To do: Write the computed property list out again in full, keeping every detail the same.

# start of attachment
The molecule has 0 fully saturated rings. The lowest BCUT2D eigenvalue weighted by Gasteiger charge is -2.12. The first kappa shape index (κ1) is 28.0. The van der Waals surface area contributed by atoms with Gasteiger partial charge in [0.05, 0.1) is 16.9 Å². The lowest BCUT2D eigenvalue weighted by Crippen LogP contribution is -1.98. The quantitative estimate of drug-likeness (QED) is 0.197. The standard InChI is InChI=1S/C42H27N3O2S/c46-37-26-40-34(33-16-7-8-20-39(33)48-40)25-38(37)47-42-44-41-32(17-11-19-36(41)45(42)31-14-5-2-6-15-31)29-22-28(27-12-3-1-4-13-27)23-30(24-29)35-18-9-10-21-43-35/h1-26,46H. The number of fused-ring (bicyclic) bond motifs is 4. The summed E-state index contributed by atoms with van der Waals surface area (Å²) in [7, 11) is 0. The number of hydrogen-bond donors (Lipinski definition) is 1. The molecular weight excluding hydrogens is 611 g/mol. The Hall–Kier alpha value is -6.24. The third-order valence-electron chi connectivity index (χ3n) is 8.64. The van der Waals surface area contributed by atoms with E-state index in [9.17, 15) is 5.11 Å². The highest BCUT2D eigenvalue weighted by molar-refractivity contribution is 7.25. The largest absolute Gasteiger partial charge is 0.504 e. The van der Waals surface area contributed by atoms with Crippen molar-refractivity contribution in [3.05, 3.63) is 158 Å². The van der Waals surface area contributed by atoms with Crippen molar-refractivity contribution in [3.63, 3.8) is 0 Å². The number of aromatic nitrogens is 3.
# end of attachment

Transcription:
The molecule has 0 fully saturated rings. The lowest BCUT2D eigenvalue weighted by Gasteiger charge is -2.12. The first kappa shape index (κ1) is 28.0. The van der Waals surface area contributed by atoms with Gasteiger partial charge in [0.05, 0.1) is 16.9 Å². The lowest BCUT2D eigenvalue weighted by Crippen LogP contribution is -1.98. The quantitative estimate of drug-likeness (QED) is 0.197. The standard InChI is InChI=1S/C42H27N3O2S/c46-37-26-40-34(33-16-7-8-20-39(33)48-40)25-38(37)47-42-44-41-32(17-11-19-36(41)45(42)31-14-5-2-6-15-31)29-22-28(27-12-3-1-4-13-27)23-30(24-29)35-18-9-10-21-43-35/h1-26,46H. The number of fused-ring (bicyclic) bond motifs is 4. The summed E-state index contributed by atoms with van der Waals surface area (Å²) in [7, 11) is 0. The number of hydrogen-bond donors (Lipinski definition) is 1. The molecular weight excluding hydrogens is 611 g/mol. The Hall–Kier alpha value is -6.24. The third-order valence-electron chi connectivity index (χ3n) is 8.64. The van der Waals surface area contributed by atoms with E-state index in [9.17, 15) is 5.11 Å². The highest BCUT2D eigenvalue weighted by molar-refractivity contribution is 7.25. The largest absolute Gasteiger partial charge is 0.504 e. The van der Waals surface area contributed by atoms with Crippen molar-refractivity contribution in [3.05, 3.63) is 158 Å². The van der Waals surface area contributed by atoms with Crippen molar-refractivity contribution in [3.63, 3.8) is 0 Å². The number of aromatic nitrogens is 3.